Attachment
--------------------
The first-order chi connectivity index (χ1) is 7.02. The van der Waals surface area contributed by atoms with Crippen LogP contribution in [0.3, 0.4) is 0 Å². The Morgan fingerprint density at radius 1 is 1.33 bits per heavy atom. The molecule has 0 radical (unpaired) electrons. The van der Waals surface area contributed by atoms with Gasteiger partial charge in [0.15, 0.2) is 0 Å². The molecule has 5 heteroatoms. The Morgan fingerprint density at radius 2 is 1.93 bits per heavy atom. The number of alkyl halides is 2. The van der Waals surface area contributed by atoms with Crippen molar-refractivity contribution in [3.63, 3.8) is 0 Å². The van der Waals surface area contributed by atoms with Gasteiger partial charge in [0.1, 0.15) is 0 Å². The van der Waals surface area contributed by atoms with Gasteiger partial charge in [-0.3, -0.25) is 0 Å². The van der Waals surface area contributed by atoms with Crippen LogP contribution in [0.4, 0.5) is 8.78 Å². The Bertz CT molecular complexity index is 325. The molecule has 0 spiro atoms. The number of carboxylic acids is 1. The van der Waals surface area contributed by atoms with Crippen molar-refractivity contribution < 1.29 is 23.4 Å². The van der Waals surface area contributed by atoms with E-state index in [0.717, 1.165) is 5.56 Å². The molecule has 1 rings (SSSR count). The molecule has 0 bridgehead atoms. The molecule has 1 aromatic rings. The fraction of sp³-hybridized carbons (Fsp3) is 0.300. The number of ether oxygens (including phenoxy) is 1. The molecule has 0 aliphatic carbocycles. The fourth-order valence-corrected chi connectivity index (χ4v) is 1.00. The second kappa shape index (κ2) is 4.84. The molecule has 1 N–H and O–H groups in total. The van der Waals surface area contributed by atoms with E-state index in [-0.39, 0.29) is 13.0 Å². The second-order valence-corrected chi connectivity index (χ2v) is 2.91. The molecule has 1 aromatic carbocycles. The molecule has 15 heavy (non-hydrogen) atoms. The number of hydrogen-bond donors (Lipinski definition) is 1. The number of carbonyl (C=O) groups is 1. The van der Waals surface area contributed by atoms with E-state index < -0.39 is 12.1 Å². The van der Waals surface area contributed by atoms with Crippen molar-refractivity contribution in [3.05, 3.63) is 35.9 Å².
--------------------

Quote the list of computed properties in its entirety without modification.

The first-order chi connectivity index (χ1) is 7.02. The van der Waals surface area contributed by atoms with Crippen LogP contribution in [0.3, 0.4) is 0 Å². The Morgan fingerprint density at radius 1 is 1.33 bits per heavy atom. The molecule has 0 radical (unpaired) electrons. The van der Waals surface area contributed by atoms with Gasteiger partial charge in [0.15, 0.2) is 0 Å². The molecule has 5 heteroatoms. The Morgan fingerprint density at radius 2 is 1.93 bits per heavy atom. The number of alkyl halides is 2. The van der Waals surface area contributed by atoms with Crippen molar-refractivity contribution in [3.63, 3.8) is 0 Å². The van der Waals surface area contributed by atoms with Gasteiger partial charge in [0.1, 0.15) is 0 Å². The van der Waals surface area contributed by atoms with Gasteiger partial charge in [-0.3, -0.25) is 0 Å². The van der Waals surface area contributed by atoms with Crippen LogP contribution in [0.4, 0.5) is 8.78 Å². The Bertz CT molecular complexity index is 325. The molecule has 0 spiro atoms. The number of carboxylic acids is 1. The van der Waals surface area contributed by atoms with Crippen molar-refractivity contribution < 1.29 is 23.4 Å². The van der Waals surface area contributed by atoms with E-state index in [0.717, 1.165) is 5.56 Å². The molecule has 1 rings (SSSR count). The molecule has 0 bridgehead atoms. The molecule has 1 aromatic rings. The fraction of sp³-hybridized carbons (Fsp3) is 0.300. The number of ether oxygens (including phenoxy) is 1. The molecule has 0 aliphatic carbocycles. The fourth-order valence-corrected chi connectivity index (χ4v) is 1.00. The second kappa shape index (κ2) is 4.84. The molecule has 1 N–H and O–H groups in total. The van der Waals surface area contributed by atoms with E-state index in [-0.39, 0.29) is 13.0 Å². The second-order valence-corrected chi connectivity index (χ2v) is 2.91. The molecule has 1 aromatic carbocycles. The molecule has 15 heavy (non-hydrogen) atoms. The number of hydrogen-bond donors (Lipinski definition) is 1. The number of carbonyl (C=O) groups is 1. The van der Waals surface area contributed by atoms with E-state index < -0.39 is 12.1 Å². The van der Waals surface area contributed by atoms with Crippen molar-refractivity contribution in [3.05, 3.63) is 35.9 Å².